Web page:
Western blot analysis for detection of PrPSc

Brain samples were homogenized at room temperature in a buffer containing Tris-HCl pH 7.4, 150 mM NaCl, 0.5% (w/v) Triton X-100, 0.5% sodium deoxycholate, and treated with Proteinase K (4 μg/ml) for 1 h at 37 °C, or with PNGase F (New England Biolabs) for 2 h at 37 °C for deglycosylation. Samples were boiled in SDS sample buffer and run on 12% pre-cast polyacrylamide gels (Bio-Rad) and transferred to polyvinylidene fluoride membranes by a semi-dry blotter. Membranes were blocked for 1 h in 5% fat-free dried milk, and incubated with primary antibody Bar224 (Spi Bio, France) overnight at 4 °C. Secondary antibody (goat anti-mouse) labeled with alkaline phosphatase (ALP: GE Healthcare, UK) was used to visualize bands with a fluorescence imager (Typhoon 9200, GE Healthcare, UK) after incubation with the ALP substrate (ECFTM, Western blotting reagent pack, GE Healthcare). In addition, an EU and OIE approved test, (TeSeE WESTERN BLOT, Bio-Rad) was used according to the recommendations of the manufacturers. The immunodetection was performed using the monoclonal antibody SHa31 that recognizes the amino acids (YEDRYYRE), corresponding to codons 145–152 in human PrP. Peroxidase activity was revealed using enhanced chemiluminescence (ECL, GE Healthcare, UK) substrate.

Transcription analysis of DNA glycosylases

Brain hemispheres were stored in RNAlater for at least 24 h before homogenization with FastPrep-24 (MP Biomedical). Total RNA was isolated using the Allprep DNA/RNA/Protein isolation kit (Qiagen) and 1 μg reversely transcribed into cDNA with High Capacity cDNA Reverse Transcription Kit (Applied Biosystems). Gene targets and corresponding primers for quantitative amplifications are given in Table 1. Relative expression levels were calculated using the comparative ∆ct method and related to the housekeeping gene ß-actin.

Table 1: Gene targets and corresponding primer sets used for quantitative amplification.

LC-MS/MS quantification of 8-oxodG and 5ohdC

DNA samples were digested by incubation with a mixture of nuclease P1 from Penicillium citrinum (Sigma, N8630), DNaseI (Roche, 04716728001) and ALP from E. coli (Sigma P5931) in 10 mM ammonium acetate buffer pH 5.3, 5 mM MgCl2 and 1 mM CaCl2 for 30 min at 40 °C. The samples were methanol precipitated, supernatants were vacuum centrifuged at room temperature until dry, and dissolved in 50 μl of water for LC/MS/MS analysis. Quantification was performed with the use of an LC-20AD HPLC system (Shimadzu) coupled to an API 5000 triple quadrupole (ABSciex) operating in positive electrospray ionization mode. The chromatographic separation was performed with the use of an Ascentis Express C18 2.7 μm 150 × 2.1 mm i.d. column protected with an Ascentis Express Cartridge Guard Column (Supelco Analytical) with an Exp Titanium Hybrid Ferrule (Optimize Technologies Inc.). The mobile phase consisted of A (water, 0.1% formic acid) and B (methanol, 0.1% formic acid) solutions. The following conditions were employed for chromatography: for unmodified nucleosides – 0.13 mL/min flow, starting at 10% B for 0.1 min, ramping to 60% B over 2.4 min and re-equilibrating with 10% B for 4.5 min; for 5-oh(dC) - 0.14 mL/min flow, starting at 5% B for 0.1 min, ramping to 70% B over 2.7 min and re-equilibrating with 5% B for 5.2 min; for dC modifications, and 8-oxo(dG) - 0.14 mL/min flow, starting at 5% B for 0.5 min, ramping to 45% B over 8 min and re-equilibrating with 5% B for 5.5 min. For mass spectrometry detection the multiple reaction monitoring (MRM) was implemented using the following mass transitions: 252.2/136.1 (dA), 228.2/112.1 (dC), 268.2/152.1 (dG), 243.2/127.0 (dT), 244.1/128 [5-oh(dC)], 284.1/168.1 [8-oxo(dG)].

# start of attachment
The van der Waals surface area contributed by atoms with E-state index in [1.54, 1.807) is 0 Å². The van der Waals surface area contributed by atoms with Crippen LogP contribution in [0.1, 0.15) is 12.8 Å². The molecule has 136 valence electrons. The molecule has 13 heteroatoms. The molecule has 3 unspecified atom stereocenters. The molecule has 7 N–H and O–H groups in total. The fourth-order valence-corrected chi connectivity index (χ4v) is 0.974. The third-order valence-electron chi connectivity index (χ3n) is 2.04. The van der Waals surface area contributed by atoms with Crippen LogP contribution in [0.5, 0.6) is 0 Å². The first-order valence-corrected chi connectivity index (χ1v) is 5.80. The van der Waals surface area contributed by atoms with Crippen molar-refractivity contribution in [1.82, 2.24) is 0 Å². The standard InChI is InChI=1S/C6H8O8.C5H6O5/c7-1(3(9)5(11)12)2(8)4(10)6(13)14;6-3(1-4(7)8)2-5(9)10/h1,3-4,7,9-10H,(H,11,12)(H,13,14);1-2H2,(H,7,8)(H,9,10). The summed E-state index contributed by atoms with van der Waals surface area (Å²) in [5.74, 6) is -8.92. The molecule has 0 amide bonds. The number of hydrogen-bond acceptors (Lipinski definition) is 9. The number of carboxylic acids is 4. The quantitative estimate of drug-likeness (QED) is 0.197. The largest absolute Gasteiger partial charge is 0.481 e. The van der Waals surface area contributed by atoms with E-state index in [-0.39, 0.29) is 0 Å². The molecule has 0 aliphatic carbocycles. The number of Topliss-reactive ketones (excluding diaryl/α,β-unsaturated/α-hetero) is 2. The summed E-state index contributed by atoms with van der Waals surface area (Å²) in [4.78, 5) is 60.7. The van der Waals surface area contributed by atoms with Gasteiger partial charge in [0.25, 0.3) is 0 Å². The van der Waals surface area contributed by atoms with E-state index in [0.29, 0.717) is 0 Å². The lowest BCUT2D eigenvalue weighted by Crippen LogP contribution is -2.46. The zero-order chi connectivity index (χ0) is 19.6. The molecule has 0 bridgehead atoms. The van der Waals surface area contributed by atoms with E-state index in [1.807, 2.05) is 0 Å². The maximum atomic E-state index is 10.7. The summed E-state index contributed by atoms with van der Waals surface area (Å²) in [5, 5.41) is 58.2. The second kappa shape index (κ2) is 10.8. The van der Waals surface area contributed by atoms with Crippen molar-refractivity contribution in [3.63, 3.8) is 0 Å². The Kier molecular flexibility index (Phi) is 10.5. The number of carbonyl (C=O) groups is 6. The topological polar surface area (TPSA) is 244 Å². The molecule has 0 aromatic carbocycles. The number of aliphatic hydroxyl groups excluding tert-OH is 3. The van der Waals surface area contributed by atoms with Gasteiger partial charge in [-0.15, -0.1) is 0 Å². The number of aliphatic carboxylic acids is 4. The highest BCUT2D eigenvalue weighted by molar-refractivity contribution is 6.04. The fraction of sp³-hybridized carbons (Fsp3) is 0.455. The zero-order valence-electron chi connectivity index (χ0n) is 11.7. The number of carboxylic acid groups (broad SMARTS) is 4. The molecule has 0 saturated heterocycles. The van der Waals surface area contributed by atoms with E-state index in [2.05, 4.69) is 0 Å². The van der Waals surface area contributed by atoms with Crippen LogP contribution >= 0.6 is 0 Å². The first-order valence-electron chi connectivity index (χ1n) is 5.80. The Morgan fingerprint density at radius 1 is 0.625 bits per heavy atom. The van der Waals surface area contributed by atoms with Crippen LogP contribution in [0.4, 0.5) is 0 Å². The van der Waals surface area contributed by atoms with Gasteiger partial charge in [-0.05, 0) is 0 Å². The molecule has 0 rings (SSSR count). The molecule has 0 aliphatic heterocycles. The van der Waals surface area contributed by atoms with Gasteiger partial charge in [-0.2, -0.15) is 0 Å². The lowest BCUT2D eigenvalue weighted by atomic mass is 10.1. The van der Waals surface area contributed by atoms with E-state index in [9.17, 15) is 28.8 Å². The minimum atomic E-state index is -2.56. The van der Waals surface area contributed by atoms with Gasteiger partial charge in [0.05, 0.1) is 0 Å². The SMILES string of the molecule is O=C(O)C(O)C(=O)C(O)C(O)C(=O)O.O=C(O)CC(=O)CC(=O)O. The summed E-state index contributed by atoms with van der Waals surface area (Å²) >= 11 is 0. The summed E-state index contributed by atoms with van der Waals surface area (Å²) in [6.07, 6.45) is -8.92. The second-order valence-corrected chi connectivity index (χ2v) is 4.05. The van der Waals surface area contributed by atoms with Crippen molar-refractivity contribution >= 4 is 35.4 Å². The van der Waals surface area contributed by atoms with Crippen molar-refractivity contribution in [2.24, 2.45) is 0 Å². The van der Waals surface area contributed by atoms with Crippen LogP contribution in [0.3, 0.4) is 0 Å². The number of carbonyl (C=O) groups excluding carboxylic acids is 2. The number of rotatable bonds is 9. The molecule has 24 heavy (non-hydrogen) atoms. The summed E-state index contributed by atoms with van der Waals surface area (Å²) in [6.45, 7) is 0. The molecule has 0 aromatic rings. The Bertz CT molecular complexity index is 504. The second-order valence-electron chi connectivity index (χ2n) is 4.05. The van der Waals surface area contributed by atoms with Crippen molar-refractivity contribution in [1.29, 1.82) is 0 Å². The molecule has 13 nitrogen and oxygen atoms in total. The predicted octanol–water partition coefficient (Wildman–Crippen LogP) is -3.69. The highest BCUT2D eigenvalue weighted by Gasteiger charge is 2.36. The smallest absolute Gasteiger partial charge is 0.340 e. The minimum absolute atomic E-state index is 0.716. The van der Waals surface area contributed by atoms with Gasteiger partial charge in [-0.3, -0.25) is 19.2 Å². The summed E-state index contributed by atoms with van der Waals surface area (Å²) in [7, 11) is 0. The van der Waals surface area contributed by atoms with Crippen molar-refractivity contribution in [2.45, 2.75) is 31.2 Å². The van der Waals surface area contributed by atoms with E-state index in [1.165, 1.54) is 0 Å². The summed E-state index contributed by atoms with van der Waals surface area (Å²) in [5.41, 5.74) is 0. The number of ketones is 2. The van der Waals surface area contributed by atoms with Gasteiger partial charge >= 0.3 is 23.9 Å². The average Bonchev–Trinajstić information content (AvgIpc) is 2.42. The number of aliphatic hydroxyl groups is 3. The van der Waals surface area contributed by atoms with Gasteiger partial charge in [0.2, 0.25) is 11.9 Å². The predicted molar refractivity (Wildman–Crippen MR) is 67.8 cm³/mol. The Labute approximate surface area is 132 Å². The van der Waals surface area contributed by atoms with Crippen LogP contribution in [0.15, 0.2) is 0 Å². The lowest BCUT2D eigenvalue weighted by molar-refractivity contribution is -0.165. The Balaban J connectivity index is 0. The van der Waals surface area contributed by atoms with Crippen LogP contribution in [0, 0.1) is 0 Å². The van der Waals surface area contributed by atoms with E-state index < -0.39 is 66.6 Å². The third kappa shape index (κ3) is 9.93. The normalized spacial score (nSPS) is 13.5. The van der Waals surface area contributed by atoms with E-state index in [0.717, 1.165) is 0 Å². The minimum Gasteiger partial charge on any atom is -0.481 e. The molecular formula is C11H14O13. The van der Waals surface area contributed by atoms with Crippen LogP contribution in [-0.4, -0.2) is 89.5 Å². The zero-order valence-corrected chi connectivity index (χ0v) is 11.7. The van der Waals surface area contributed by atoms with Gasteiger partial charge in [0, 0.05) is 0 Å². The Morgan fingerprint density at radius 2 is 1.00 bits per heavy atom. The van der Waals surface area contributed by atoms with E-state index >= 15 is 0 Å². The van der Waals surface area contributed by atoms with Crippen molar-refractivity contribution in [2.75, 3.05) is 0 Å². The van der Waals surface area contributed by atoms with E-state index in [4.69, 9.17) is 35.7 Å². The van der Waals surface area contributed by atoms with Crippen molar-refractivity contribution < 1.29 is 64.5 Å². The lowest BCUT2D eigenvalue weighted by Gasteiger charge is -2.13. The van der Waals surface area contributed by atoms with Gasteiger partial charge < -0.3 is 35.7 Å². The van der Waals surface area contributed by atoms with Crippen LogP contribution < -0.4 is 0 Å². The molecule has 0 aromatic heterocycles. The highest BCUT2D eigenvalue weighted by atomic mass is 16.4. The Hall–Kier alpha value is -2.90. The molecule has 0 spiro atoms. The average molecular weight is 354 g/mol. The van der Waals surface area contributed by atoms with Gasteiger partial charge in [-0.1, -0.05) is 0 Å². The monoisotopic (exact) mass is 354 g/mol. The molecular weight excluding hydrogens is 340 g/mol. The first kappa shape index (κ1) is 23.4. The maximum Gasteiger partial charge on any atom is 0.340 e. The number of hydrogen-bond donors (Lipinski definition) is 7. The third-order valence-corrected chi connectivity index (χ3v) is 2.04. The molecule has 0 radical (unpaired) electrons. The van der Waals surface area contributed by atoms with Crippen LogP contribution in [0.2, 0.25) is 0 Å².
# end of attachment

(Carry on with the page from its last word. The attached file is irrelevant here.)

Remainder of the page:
Statistical analysis

Graphical presentations and statistical analyses were performed with the GraphPad Prism 6 software package. P-values < 0.05 were considered statistically significant. Kaplan-Meier survival plots were compared with Log Rank Mantel Cox test, whereas mean values of DNA damage, morphometric data and gene expression comparisons were analyzed by Student’s t-test.

Additional Information

How to cite this article: Jalland, C. M. O. et al. Neil3 induced neurogenesis protects against prion disease during the clinical phase. Sci. Rep. 6, 37844; doi: 10.1038/srep37844 (2016).

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Acknowledgements

We thank Dr. Andréoletti for the RML inoculum and the technical staff at the Norwegian Veterinary Institute for histopathological preparations. The authors greatly acknowledge Prof. Lucy Robertson for careful reading of the manuscript and Dr. Geir Slupphaug and Anna Kusniercyk for help with analysis of DNA damage.

Author information

Affiliations

  1. Norwegian University of Life Sciences, Faculty of Veterinary Medicine and Biosciences, Campus Adamstuen Oslo, Norway

    • Clara M. O. Jalland
    • , Cecilie Ersdal
    • , Gjermund Gunnes
    •  & Michael A. Tranulis
  2. Department of Cancer Research and Molecular Medicine, Norwegian University of Science and Technology, Trondheim, Norway

    • Katja Scheffler
    •  & Magnar Bjørås
  3. Department of Microbiology, Oslo University Hospital and University of Oslo, Norway

    • Katja Scheffler
    • , Rajikala Suganthan
    •  & Magnar Bjørås
  4. Norwegian Veterinary Institute, Oslo, Norway

    • Sylvie L. Benestad
    •  & Torfinn Moldal

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Contributions

C.M.O.J., K.S., S.L.B., M.B. and M.A.T. designed the study, performed experiments, analyzed data and wrote the manuscript. G.G., T.M. and C.E. performed experiments and analyzed data. R.S. provided technical support, including mouse breeding and genetic analysis. All authors reviewed the manuscript.

Competing interests

The authors declare no competing financial interests.

Corresponding author

Correspondence to Michael A. Tranulis.

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DOI

https://doi.org/10.1038/srep37844